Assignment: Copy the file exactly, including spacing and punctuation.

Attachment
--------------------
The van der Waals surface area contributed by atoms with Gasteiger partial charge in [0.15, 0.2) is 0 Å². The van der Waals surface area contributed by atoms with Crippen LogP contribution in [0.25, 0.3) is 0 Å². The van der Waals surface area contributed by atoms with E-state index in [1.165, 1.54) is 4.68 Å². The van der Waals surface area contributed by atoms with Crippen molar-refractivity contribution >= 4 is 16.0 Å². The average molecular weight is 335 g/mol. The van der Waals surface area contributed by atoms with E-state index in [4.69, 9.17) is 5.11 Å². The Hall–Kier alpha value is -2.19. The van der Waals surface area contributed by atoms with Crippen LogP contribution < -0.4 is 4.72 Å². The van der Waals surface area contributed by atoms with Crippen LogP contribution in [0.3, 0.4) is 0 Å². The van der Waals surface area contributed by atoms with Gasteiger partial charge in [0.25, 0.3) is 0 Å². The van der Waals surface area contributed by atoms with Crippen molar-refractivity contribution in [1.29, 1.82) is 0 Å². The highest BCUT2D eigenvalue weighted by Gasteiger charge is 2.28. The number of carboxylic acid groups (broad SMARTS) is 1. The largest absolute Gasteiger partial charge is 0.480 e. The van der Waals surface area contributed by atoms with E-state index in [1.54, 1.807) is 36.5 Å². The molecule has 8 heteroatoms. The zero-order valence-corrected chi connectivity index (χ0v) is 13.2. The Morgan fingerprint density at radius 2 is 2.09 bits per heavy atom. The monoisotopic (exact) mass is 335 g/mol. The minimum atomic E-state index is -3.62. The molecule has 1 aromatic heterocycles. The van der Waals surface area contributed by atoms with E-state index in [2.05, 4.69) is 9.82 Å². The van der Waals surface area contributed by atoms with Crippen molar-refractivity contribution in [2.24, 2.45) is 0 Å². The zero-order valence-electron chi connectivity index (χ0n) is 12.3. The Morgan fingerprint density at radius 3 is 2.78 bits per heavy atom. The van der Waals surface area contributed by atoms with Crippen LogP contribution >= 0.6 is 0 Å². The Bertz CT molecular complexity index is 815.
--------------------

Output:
The van der Waals surface area contributed by atoms with Gasteiger partial charge in [0.15, 0.2) is 0 Å². The van der Waals surface area contributed by atoms with Crippen LogP contribution in [0.25, 0.3) is 0 Å². The van der Waals surface area contributed by atoms with E-state index in [1.165, 1.54) is 4.68 Å². The van der Waals surface area contributed by atoms with Crippen molar-refractivity contribution >= 4 is 16.0 Å². The average molecular weight is 335 g/mol. The van der Waals surface area contributed by atoms with E-state index in [4.69, 9.17) is 5.11 Å². The Hall–Kier alpha value is -2.19. The van der Waals surface area contributed by atoms with Crippen LogP contribution < -0.4 is 4.72 Å². The van der Waals surface area contributed by atoms with Crippen LogP contribution in [0.3, 0.4) is 0 Å². The van der Waals surface area contributed by atoms with Gasteiger partial charge in [0.25, 0.3) is 0 Å². The van der Waals surface area contributed by atoms with Crippen molar-refractivity contribution in [1.29, 1.82) is 0 Å². The highest BCUT2D eigenvalue weighted by Gasteiger charge is 2.28. The number of carboxylic acid groups (broad SMARTS) is 1. The largest absolute Gasteiger partial charge is 0.480 e. The van der Waals surface area contributed by atoms with E-state index in [1.54, 1.807) is 36.5 Å². The molecule has 8 heteroatoms. The zero-order valence-corrected chi connectivity index (χ0v) is 13.2. The Morgan fingerprint density at radius 2 is 2.09 bits per heavy atom. The monoisotopic (exact) mass is 335 g/mol. The minimum atomic E-state index is -3.62. The molecule has 1 aromatic heterocycles. The van der Waals surface area contributed by atoms with E-state index in [2.05, 4.69) is 9.82 Å². The van der Waals surface area contributed by atoms with Crippen molar-refractivity contribution in [2.24, 2.45) is 0 Å². The zero-order valence-electron chi connectivity index (χ0n) is 12.3. The Morgan fingerprint density at radius 3 is 2.78 bits per heavy atom. The van der Waals surface area contributed by atoms with Crippen LogP contribution >= 0.6 is 0 Å². The Bertz CT molecular complexity index is 815.